The problem I'm having is on a server (and other OSX boxes as well) we have 4GB of RAM, but we are finding that OSX only uses 40-60% of the available RAM while also having a 6-7GB swap. The server is running Apache and MySQL while the other machines are desktops.

I have been comparing it's usage to similar Linux boxes (hardware and software) and finding that Linux is typically using 80-90% of the RAM and has a much smaller swap file (2-3GB). The Linux servers also typically run much faster.

Is there a way to force OSX to use more or most of the RAM before using a disk swap file?

In Windows you can actually disable the swap altogether. Is there something similar for OSX?

  • For clarification: 1. Is the bottleneck the VM system? As in when you see the memory stars there are a large amount if pageouts occurring. 2. Where are you getting your Free and VM size information? For example the VM Size stated in Activity Monitor is not the same as the size of the swap file.
    – Chealion
    May 13, 2009 at 0:58
  • I don't have proof that the VM system (VM or swap) is the problem, but I do know on my desktop I have 6GB of RAM, of which usually 2-3GB is usually free. When I switch programs, you would think it would be blazing fast because it's all in RAM, but instead, it takes 2-15s to switch back to something like Illustrator. I'm thinking similar things are happening on the server--something like the caching for MySQL or temporary tables. I am using top to determine the VM, RAM and swap usage. Any ideas? May 13, 2009 at 2:44
  • 3
    To determine the actual vm usage the easiest is to run du -sh /var/vm - that said it may be artificially high if there is a sleepimage (most often seen on laptops) present. There are several tools available that can help you determine if it's memory that is causing the slow ups: vm_stat - particularly you're interested in the pageouts value - if it increases quite a bit then you know you're swapping heavily. For more info on how Apple manages their memory: developer.apple.com/documentation/Performance/Conceptual/…
    – Chealion
    May 13, 2009 at 3:48

1 Answer 1


The most basic of answer? No. The OS handles memory management for the user - giving a process as much memory as it requires as it requests it and doesn't provide a whole lot in terms of being able to modify how the system performs. It doesn't help a lot with trying to figure out if memory utilization is part of the equation as to why the Linux servers are outperforming the Mac servers.

Because of the lack of "hackability" in the virtual memory system your best options are to evaluate the performance of the virtual memory to see if it is truly the reason you're having performance issues - the most basic is to use vm_stat or use follow it live by using vm_stat [number of seconds] to see how many page outs are occuring. Moving unused pages from the RAM to the hard drive has a much lower cost than to retrieve the pages back from the hard drive to your RAM. A page in OS X terms refers to 4kb of data.

Additionally, 32 bit processes (eg. Illustrator) can not access more than 4GB so it's theoretically possible to have 2GB free and have a process run out of memory if you had 6GB installed.

On both your desktop and the servers I would run vm_stat 2 and check the last column - especially when you experience the multiple second delay when switching to say Illustrator.

To find out how large the swap actually is you can either check the swap size in Activity Monitor or run du -shc /var/vm/swap* | tail -n 1.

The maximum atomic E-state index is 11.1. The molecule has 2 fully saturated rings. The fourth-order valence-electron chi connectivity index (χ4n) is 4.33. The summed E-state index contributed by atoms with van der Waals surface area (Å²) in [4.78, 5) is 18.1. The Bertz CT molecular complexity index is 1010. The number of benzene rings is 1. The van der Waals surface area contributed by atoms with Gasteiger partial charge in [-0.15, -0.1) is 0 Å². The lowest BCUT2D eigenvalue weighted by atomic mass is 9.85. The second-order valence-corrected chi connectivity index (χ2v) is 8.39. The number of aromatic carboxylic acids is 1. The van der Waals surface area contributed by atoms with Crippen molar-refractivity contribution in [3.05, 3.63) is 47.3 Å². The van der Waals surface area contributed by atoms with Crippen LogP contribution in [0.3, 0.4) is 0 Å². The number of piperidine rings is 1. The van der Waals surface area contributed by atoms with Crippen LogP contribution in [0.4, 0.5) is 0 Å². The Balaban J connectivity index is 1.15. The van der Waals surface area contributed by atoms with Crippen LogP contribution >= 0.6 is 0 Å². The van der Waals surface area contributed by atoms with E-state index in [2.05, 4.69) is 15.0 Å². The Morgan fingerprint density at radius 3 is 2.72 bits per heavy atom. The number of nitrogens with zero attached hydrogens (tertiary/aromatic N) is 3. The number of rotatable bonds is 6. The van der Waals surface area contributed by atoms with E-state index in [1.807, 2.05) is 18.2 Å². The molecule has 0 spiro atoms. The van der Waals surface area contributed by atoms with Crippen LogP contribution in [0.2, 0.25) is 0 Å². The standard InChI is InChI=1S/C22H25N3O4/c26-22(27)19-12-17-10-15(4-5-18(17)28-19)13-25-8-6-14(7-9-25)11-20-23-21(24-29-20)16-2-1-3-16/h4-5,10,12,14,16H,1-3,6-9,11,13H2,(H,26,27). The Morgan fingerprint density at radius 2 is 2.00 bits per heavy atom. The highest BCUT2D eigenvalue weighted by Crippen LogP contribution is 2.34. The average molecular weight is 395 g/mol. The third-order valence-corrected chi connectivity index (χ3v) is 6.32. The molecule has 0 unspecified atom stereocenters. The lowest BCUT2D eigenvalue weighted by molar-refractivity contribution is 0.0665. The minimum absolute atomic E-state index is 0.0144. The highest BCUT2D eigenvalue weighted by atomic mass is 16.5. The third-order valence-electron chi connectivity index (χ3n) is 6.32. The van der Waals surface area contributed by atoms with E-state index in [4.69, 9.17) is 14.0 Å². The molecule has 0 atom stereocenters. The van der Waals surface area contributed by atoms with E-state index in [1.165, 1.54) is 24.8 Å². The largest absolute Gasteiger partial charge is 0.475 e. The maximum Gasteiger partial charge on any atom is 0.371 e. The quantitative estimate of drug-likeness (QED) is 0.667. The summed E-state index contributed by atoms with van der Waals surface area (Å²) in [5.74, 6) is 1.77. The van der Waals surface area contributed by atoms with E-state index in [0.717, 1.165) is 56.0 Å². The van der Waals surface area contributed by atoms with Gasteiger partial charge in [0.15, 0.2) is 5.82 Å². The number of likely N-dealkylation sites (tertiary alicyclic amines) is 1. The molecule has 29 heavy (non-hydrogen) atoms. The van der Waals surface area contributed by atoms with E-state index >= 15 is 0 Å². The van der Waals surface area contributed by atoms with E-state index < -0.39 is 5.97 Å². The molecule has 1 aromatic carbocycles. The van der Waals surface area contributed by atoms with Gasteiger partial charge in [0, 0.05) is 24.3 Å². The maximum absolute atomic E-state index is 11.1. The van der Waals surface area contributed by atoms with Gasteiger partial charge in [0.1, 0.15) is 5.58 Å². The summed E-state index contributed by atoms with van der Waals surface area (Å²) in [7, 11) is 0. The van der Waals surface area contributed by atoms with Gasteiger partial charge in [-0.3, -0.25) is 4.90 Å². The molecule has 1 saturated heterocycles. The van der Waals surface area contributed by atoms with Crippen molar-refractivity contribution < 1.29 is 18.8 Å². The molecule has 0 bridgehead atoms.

Using du -sh /var/vm has one caveat: on laptops that have the hibernate mode (anything for the past 4 years or newer) there may be a sleepimage roughly the size of how much memory you have installed.

Mac OS X Memory Jargon:

Wired : This refers to kernel code and such. Memory that should not ever be moved out of the RAM. Also know as resident memory.

Shared : Memory that is shared between two or more processes. Both processes would show this amount of memory so it can be a bit misleading as to how much memory is actually in use.

Real : This is the "real" memory usage for an application as reported by task_info() - a rough count of the number of physical pages that the current process has. (RSIZE)

Private : This is memory that a process is using solely on it's own that is used in Resident memory. (RPRVT)

Virtual : The total amount of address space in the process that's mapped to anything - whether that's an arbitrarily large space for variables or anything - it does not equate to actual VM use. (VSIZE)

Active : Memory currently labelled as active and is used RAM.

Inactive : "Inactive memory is no longer being used and has been cached to disk. It will remain in RAM until another application needs the space. Leaving this information in RAM is to your advantage if you (or a client of your computer) come back to it later." - Mac OS X Help

Free : The amount of RAM actually available without any data.

The best documentation I know of (and have been able to find in followup research) is Apple's own Managing Memory article on their developer website.

Other worthwhile sources: Darwin-dev mailing list: [1], [2] and an old article on MacOSXHints. Additionally Mike Ash has posted a good layman's introduction on his blog

It may be possible (I have not tried it out) to disable the virtual memory system by running sudo launchctl unload /System/Library/LaunchDaemons/com.apple.dynamic_pager.plist and then restarting so that dynamic_pager (the program that actually does the virtual memory allocation) doesn't start up. However because the OS assumes it has virtual memory you may find yourself running into issues very, very quickly. To load it back up run sudo launchctl load /System/Library/LaunchDaemons/com.apple.dynamic_pager.plist (if necessary from single user mode)

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